The gardens at Filoli, while they have evolved over the years, have aged so wonderfully primarily because of the thought that went into their planning at the first construction of the house.The setting is amazing and was why the house was sited here; to take it all in. The gardens adjacent to the house are Georgian in design to fit in with the design of the house and bring the focus to the Santa Cruz Mountains.The planning of the gardens was actually done as a partnership between the Bourns and the artist, Bruce Porter and not with a landscape architect. Above you see a diagram showing the house (the grey U shape in the lower right hand corner) and the gardens. Thanks to ChipSF for the drawing which I took the liberty of coloring in to read clearly.
The house was sited so that the rear would have views of the mountains to the East while the entry was put on the west side which lacked a strong view. An olive grove was planted across from the house's entry court to hide a visible water tower in the distance, seen above.
The rear facade was filled with large french doors which open up onto a flat lawn. This rear garden was kept simple to keep the focus on the mountain views.You can see why: wow! I especially love the fog which you can see creeping through the valley.
Simple as it may be, small touches reside throughout this lawn which bring the vast space down to human scale.The elegant balastrade hides a ha-ha which protects the garden from a lot of the wild-life which prey on all of the greenery. Deer are a big problem. Even on our drive up to the estate in the early afternoon we passed many just waiting to sneak into the gardens!
This dining room door which connects to an enfilade through the hallways of the house lands on a patio where the family could have breakfast. The wall to the right hides the motor court and is the perfect backdrop for a collection of bonsai.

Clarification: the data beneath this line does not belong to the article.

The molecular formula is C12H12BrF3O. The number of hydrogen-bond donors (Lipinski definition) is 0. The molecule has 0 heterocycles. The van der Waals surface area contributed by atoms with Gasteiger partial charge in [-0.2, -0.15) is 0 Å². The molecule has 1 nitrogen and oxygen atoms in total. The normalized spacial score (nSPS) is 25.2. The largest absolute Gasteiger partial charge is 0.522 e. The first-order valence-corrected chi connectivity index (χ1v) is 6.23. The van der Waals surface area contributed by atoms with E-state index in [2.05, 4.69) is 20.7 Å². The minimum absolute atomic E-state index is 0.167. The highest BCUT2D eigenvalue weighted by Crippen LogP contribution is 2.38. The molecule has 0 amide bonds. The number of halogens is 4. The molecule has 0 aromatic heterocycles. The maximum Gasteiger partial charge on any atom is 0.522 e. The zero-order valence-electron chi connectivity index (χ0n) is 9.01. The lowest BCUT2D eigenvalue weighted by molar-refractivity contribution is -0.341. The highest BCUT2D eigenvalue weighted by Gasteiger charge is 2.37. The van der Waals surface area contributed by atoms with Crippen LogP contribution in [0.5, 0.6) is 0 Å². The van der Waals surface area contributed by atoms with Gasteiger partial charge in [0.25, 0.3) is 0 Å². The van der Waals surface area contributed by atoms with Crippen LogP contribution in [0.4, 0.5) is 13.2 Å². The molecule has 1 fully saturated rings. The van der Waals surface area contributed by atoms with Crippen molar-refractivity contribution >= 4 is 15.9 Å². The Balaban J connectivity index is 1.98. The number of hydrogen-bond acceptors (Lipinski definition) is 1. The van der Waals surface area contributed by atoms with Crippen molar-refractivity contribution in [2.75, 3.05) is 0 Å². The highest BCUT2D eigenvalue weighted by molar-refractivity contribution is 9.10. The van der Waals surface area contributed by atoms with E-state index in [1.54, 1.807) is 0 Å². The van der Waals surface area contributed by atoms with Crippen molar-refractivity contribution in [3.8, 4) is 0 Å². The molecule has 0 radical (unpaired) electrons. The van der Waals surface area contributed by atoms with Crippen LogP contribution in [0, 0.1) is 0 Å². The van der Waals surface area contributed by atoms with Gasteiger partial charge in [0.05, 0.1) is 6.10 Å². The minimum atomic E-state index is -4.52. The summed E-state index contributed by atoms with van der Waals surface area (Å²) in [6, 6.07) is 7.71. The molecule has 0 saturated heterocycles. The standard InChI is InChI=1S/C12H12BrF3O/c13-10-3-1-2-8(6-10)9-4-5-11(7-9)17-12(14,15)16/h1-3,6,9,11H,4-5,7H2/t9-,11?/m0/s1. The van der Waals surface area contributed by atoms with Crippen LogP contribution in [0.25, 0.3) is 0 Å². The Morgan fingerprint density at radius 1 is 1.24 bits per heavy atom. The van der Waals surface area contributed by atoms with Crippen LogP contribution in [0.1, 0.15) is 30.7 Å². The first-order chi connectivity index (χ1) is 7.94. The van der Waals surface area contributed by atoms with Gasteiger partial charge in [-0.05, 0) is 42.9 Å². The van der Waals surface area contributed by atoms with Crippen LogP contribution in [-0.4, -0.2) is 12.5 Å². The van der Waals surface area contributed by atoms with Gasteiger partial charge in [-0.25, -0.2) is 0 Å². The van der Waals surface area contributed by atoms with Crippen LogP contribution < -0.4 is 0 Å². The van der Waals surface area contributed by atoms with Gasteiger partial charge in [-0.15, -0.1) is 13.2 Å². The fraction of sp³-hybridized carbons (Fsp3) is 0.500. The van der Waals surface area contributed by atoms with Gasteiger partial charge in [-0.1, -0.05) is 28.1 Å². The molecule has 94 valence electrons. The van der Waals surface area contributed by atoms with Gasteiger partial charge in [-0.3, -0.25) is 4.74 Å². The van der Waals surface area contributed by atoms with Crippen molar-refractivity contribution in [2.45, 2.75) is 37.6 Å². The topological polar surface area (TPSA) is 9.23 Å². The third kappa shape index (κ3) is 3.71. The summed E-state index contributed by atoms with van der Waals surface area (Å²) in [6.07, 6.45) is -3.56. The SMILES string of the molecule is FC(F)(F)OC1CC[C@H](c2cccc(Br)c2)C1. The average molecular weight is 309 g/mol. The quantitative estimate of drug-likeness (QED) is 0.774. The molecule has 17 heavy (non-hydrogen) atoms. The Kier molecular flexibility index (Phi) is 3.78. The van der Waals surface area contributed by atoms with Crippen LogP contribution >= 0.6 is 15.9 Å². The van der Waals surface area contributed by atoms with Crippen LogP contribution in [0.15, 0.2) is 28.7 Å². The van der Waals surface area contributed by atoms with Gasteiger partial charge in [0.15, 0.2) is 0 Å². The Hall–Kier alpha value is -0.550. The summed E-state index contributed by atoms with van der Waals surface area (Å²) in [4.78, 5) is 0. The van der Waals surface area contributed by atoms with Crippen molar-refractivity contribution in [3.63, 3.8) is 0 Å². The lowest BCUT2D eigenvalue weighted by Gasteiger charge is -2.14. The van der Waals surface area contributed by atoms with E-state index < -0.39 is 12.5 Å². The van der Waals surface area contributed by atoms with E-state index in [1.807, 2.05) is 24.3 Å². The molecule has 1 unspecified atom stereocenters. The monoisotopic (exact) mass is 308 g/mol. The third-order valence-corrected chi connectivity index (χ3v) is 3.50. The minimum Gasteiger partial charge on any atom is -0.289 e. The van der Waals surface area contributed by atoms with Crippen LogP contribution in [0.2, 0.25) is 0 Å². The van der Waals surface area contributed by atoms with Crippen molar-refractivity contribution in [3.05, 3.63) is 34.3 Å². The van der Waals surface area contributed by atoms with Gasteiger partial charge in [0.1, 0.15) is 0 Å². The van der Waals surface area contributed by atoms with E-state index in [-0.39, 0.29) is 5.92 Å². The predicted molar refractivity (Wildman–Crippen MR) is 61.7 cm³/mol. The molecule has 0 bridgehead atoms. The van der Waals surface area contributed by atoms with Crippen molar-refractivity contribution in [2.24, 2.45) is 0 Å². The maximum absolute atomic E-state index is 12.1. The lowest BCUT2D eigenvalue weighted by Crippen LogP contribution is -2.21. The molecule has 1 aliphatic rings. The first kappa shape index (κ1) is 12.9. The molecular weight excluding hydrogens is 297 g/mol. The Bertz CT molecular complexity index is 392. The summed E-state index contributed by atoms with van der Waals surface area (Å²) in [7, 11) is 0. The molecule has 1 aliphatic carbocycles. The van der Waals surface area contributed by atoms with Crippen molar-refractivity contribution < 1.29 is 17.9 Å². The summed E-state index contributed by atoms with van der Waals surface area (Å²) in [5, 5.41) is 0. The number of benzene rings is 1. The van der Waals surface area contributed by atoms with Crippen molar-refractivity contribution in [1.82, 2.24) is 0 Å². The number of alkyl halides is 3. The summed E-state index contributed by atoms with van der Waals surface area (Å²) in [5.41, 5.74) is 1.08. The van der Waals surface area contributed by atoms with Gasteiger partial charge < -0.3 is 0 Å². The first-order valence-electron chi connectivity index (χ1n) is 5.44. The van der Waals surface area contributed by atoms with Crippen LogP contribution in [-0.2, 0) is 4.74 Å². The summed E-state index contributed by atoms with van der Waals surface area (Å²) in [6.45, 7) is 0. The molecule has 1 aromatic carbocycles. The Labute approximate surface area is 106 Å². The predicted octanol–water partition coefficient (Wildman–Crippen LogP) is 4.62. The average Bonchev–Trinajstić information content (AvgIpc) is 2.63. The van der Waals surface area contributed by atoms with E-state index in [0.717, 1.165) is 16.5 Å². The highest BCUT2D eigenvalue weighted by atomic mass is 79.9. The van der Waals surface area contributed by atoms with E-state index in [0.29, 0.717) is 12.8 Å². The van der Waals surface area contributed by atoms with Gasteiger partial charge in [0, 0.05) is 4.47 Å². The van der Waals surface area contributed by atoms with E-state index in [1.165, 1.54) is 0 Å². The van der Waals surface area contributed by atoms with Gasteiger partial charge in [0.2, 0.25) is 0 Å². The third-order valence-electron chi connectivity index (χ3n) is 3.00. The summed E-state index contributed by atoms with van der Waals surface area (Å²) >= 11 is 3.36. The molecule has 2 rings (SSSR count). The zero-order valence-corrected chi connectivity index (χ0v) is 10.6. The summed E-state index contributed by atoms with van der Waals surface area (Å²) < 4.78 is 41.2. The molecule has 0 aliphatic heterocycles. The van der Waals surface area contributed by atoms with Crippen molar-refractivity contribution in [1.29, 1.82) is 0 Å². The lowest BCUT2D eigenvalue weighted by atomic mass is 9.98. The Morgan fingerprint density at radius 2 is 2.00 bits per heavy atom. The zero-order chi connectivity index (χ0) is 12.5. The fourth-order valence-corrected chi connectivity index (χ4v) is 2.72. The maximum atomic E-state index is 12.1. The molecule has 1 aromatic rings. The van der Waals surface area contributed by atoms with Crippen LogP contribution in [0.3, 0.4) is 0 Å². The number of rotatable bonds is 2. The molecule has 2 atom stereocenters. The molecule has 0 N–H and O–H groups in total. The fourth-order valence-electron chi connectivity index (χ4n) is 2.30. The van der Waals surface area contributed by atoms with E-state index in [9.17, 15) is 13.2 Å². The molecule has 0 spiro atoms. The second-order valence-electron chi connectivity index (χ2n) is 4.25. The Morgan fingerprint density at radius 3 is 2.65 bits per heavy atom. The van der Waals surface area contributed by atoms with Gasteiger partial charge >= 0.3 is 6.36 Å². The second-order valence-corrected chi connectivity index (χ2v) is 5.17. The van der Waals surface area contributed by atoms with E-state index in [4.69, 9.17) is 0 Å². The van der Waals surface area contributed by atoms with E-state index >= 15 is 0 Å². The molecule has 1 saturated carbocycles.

Creeping vines grow over the rear of the house shading the rooms and breaking up the vast expanse of brick.The garage has a clock tower modeled on one by the famous English architect, Christopher Wren. Much of the garden is considered a complete and rare English Renaissance garden.My favorite spot lies just south of the house. A formal garden is centered upon a reflecting pond and rose garden. A summer house, which I'll share with you later this week, is the perfect place to take tea and enjoy the garden.The focus of this more elaborate garden still remains the view of the mountains.
I loved this splayed row of trees which line the walled garden which also creates a shaded path from the summer house to the pool's changing rooms. The best of the gardens is yet to come: stay tuned!

Monday, June 28, 2010

gracious {designer} glamour

I am always fascinated by the dwellings of interior designers. They are constantly bombarded by new inspiration and I just love seeing what trends they choose to replicate in their homes. I love the glamorous apartment of Paula Caravelli, of Paul and Martha Design.
The metallic gold coffee table, bold rug and stunning settee create an impeccable living space.

I am especially intrigued by the graphic artwork in the bathroom.

(via new york social diary)

Edible Fashion Accessories


Creative photo series by Fulvio Bonavia features belts, earrings, rings, headphones, shoes, and handbags made out of food.

An award-winning Italian photographer created these delicious images for his fashion photography book titled “A Matter of Taste”.